Worship and Praise
Let us give thanks to the Lord our God!
It is right to give him thanks and praise.
Father, we give you thanks and praise
through your beloved Son Jesus Christ,
your living Word through whom you have created all things;
Who was sent by you, in your great goodness, to be our Saviour;
by the power of the Holy Spirit he took flesh
and, as your Son, born of the blessed Virgin,
was seen on earth
and went about among us.
He opened wide his arms for us on the cross;
he put an end to death by dying for us
and revealed the resurrection by rising to new life;
so he fulfilled your will and won for you a holy people.
Therefore with angels and archangels,
and with all the company of heaven,
we proclaim your great and glorious name,
for ever praising you and saying:
Holy, holy, holy Lord,
God of power and might.
Heaven and earth are full of your glory.
Hosanna in the highest.
Blessed is he who comes in the name of the Lord.
Hosanna in the highest.
Isn't that a beautiful prayer to our Lord? When we pray it slowly with our hearts engaged towards the heavens, it can be a most powerful prayer of praise and worship to the Lord. Even more amazing to me is that we here on earth join with all the company of heaven in worshiping our God and King.
Before I came back home to the Church, I believed that the highest form of praise and worship was through praise songs and scripture put to music, or personal heartfelt songs sung to God.
In Mass this evening, as the priest prayed this Eucharistic prayer , I suddenly realized how much worship and praise the Mass really is. It's all about glorifying the risen Lord. I don't know how I ever missed this as a young person. Truly it is as if the scales of blindness have fallen from my eyes. This same Mass I participated in tonight has been celebrated by the faithful for nearly 2000 years .
From the Catechism:
As early as the second century we have the witness of St. Justin Martyr for the basic lines of the order of the Eucharistic celebration. They have stayed the same until our own day for all the great liturgical families. St. Justin wrote to the pagan emperor Antoninus Pius (138-161) around the year 155, explaining what Christians did:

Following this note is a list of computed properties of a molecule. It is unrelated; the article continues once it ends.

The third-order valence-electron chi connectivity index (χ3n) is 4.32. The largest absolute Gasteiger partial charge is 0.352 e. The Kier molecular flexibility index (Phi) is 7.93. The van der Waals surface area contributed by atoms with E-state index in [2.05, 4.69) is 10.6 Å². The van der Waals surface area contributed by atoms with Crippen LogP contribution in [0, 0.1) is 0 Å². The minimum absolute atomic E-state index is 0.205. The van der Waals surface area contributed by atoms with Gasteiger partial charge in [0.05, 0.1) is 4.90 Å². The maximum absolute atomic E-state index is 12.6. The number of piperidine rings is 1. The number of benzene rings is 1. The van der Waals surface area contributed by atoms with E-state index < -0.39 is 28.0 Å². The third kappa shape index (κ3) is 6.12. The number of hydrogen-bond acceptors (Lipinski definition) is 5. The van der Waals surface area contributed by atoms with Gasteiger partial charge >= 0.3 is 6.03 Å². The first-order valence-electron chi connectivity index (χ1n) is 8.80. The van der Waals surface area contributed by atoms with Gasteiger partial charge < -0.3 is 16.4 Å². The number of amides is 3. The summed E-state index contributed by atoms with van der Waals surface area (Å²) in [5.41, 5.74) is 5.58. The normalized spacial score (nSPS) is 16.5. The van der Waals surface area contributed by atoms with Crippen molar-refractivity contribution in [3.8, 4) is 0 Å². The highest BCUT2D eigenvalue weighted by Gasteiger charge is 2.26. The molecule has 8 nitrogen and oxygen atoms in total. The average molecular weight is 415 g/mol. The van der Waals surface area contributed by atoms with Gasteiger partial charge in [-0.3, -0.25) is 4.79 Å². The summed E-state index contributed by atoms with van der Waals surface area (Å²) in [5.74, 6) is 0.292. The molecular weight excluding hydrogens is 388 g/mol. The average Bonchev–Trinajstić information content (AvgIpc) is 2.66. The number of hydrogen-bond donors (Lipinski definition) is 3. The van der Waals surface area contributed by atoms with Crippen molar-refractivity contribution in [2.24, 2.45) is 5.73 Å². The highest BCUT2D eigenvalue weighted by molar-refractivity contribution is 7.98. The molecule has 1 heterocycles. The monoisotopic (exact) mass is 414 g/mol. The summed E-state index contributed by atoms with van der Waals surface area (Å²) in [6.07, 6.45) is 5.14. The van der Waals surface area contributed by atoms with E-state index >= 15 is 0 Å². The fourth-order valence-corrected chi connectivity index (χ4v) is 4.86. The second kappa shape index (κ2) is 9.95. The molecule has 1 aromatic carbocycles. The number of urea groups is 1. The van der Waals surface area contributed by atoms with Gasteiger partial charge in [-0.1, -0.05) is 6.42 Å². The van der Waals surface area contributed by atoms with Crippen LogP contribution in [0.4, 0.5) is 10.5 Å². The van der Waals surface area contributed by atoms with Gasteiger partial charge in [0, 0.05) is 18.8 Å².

- On the day we call the day of the sun, all who dwell in the city or country gather in the same place. (Gathering together to worship on Sunday, a new Tradition)*
The memoirs of the apostles and the writings of the prophets are read, as much as time permits. (Liturgy of the Word)*
When the reader has finished, he who presides over those gathered admonishes and challenges them to imitate these beautiful things. (The Sermon or Homily)*
Then we all rise together and offer prayers for ourselves . . .and for all others, wherever they may be, so that we may be found righteous by our life and actions, and faithful to the commandments, so as to obtain eternal salvation. (Prayers of the Faithful)*
When the prayers are concluded we exchange the kiss. (Kiss of Peace)*
Then someone brings bread and a cup of water and wine mixed together to him who presides over the brethren. (Offering of the gifts)*
He takes them and offers praise and glory to the Father of the universe, through the name of the Son and of the Holy Spirit and for a considerable time he gives thanks (in Greek: eucharistian) that we have been judged worthy of these gifts. (Eucharistic Prayer)*
When he has concluded the prayers and thanksgivings, all present give voice to an acclamation by saying: 'Amen.' (The Great Amen)*
When he who presides has given thanks and the people have responded, those whom we call deacons give to those present the "eucharisted" bread, wine and water and take them to those who are absent.1 (The distribution of the Body and Precious blood of the Lord)*
- *These are mine own comments inserted